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Would you walk around the world?
Tom Boerman, a Dutchman, started last May to walk around the world; a trip like that will take many years to complete. We spoke about his fascinating journey, his motivation, and his experiences.
On the morning of May 8th, 2021, Tom Boerman shouldered his backpack, added some food for a few days, waved goodbye to family and friends, and walked out of the Dutch town of Sliedrecht. Then he started a walk around the world of 40.000 kilometers, which is about 25,000 miles. Tom hopes to become the first-ever to follow a route that includes all seven continents, including Antarctica.
I started following Tom on Instagram last summer, when he had already left the Netherlands, had walked through Belgium, Luxembourg, and France, and had arrived in Switzerland. Since then, I followed him every day for the rest of 2021, through the Alps, and the Western Balkans, to Turkey and Jordan. And every morning when I woke up, the first story I saw on Instagram was a smiling Tom Boerman, walking in a beautiful landscape and saying "good morning" with his engaging smile.
I had the chance to interview him while he was briefly back in the Netherlands to prepare for North America's crossing and raise funding for his travels and a schooling project in Nepal. I asked him about his motivation, challenges, and experiences during his first 222 days of walking, but my very first question was: why would anyone walk around the world?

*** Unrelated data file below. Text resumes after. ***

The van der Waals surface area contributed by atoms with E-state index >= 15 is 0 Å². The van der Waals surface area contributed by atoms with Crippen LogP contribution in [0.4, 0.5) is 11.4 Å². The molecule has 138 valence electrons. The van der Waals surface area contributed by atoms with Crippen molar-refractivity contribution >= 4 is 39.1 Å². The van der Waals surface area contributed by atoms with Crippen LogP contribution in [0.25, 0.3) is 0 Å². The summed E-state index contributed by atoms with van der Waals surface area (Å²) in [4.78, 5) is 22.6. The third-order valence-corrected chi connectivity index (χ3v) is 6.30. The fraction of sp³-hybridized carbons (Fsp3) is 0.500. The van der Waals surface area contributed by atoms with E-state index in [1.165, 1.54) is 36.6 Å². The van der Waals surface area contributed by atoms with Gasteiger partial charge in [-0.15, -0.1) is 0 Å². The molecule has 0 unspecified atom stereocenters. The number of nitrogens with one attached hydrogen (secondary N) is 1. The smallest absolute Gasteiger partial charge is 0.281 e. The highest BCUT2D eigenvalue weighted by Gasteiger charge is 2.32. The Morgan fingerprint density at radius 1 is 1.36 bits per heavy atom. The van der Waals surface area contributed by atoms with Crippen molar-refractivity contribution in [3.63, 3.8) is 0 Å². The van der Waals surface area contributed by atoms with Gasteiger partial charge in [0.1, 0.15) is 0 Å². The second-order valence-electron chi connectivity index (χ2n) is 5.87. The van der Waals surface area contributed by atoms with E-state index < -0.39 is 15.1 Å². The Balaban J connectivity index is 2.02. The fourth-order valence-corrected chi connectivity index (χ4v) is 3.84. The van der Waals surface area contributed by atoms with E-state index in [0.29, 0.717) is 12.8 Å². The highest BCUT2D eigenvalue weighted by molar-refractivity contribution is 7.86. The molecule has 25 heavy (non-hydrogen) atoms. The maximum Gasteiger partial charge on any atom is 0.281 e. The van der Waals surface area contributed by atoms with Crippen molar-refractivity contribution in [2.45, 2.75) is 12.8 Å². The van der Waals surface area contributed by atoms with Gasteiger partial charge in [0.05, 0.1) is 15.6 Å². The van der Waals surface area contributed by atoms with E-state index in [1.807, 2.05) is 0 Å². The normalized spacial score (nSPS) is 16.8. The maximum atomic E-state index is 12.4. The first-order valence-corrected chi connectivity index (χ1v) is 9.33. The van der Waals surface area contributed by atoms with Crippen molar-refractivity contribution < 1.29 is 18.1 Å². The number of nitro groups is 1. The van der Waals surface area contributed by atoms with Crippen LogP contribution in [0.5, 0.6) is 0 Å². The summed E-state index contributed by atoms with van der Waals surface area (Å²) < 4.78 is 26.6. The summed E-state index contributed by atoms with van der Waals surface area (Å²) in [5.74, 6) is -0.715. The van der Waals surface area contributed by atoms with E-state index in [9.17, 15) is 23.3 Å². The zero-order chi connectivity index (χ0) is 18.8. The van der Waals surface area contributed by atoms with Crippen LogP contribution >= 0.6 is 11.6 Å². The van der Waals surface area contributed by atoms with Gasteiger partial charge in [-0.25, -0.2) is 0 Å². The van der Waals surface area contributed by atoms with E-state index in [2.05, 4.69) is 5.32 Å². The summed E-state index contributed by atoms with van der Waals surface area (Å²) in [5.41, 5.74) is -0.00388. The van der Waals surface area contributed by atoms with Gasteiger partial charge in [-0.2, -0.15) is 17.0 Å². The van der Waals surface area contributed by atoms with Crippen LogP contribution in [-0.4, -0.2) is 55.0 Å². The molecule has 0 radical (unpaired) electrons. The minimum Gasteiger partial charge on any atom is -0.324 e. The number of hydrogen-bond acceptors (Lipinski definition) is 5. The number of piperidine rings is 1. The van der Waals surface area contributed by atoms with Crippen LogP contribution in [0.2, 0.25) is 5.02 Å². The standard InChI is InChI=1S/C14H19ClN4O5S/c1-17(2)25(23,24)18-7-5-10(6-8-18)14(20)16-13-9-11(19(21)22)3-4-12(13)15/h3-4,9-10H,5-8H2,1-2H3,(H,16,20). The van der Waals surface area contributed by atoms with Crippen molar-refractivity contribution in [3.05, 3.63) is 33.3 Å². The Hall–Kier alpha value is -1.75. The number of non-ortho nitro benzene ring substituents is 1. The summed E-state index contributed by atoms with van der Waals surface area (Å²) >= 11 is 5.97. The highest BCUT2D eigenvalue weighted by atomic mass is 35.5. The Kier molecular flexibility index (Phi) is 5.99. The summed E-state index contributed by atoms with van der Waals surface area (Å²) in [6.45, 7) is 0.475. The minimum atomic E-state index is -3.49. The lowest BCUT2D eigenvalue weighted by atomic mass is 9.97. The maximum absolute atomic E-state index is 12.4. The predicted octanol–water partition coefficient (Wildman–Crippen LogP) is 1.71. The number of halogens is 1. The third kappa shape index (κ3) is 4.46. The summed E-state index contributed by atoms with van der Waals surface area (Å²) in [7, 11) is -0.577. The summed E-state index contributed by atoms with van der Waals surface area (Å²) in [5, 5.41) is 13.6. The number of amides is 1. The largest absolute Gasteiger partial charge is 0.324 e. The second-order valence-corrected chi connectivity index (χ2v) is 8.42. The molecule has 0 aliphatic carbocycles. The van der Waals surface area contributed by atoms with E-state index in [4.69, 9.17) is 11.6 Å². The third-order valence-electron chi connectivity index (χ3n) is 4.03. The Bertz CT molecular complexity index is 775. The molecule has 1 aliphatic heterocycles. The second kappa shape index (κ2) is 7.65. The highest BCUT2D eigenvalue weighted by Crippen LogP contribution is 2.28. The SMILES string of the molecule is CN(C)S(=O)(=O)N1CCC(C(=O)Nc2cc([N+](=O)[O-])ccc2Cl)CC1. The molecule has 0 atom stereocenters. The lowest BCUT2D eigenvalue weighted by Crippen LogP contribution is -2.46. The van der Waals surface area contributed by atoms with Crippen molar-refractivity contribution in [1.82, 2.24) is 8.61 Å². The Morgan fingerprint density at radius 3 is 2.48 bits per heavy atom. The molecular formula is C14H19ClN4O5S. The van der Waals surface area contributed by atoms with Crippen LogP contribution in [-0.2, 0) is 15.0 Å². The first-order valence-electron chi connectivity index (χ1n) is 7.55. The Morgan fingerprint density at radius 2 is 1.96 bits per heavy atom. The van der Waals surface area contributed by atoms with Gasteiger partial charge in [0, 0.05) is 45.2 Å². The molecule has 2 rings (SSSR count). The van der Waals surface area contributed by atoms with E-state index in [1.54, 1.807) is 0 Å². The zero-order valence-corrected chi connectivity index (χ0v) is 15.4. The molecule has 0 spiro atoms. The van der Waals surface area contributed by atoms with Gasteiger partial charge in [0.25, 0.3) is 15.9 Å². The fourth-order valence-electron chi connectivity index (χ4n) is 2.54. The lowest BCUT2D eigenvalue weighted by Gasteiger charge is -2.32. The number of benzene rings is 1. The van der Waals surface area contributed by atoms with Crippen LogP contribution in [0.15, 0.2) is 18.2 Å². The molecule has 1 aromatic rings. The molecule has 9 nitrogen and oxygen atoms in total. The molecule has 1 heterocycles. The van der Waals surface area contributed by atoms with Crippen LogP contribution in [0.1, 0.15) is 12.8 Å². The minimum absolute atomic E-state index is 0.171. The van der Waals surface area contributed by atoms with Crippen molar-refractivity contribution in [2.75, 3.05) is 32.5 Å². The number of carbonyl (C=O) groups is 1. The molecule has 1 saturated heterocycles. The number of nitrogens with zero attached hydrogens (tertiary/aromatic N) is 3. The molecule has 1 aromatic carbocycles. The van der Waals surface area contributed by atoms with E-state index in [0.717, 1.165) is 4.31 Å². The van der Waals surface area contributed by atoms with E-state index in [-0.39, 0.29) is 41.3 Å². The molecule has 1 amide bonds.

Why walk around the world?
Tom smiled and admitted that walking around the planet is indeed crazy, but then told his story and convinced me that there is method in the "crazy" path he has chosen in life, making his endeavors even more interesting to follow. Walking around the world is not something you decide overnight; for Tom, the idea started six years ago when he watched a video of older people who regretted what they hadn't done in life. The main lesson was that you don't have unlimited time to pursue your dreams. It inspired him to make a list of all the things he wanted to do in his life. But when this bucket list kept growing, he decided to stop postponing all his plans until his retirement.
I hope you will listen to his story in the podcast, and I won't repeat all of it here, but these are eight insights I learned from a long talk with Tom (full disclosure: we continued talking for a long time after the podcast, which is the predictable outcome when Dutchmen meet who both like walking and talking)
1. Kindness: "I truly believe that most people are good."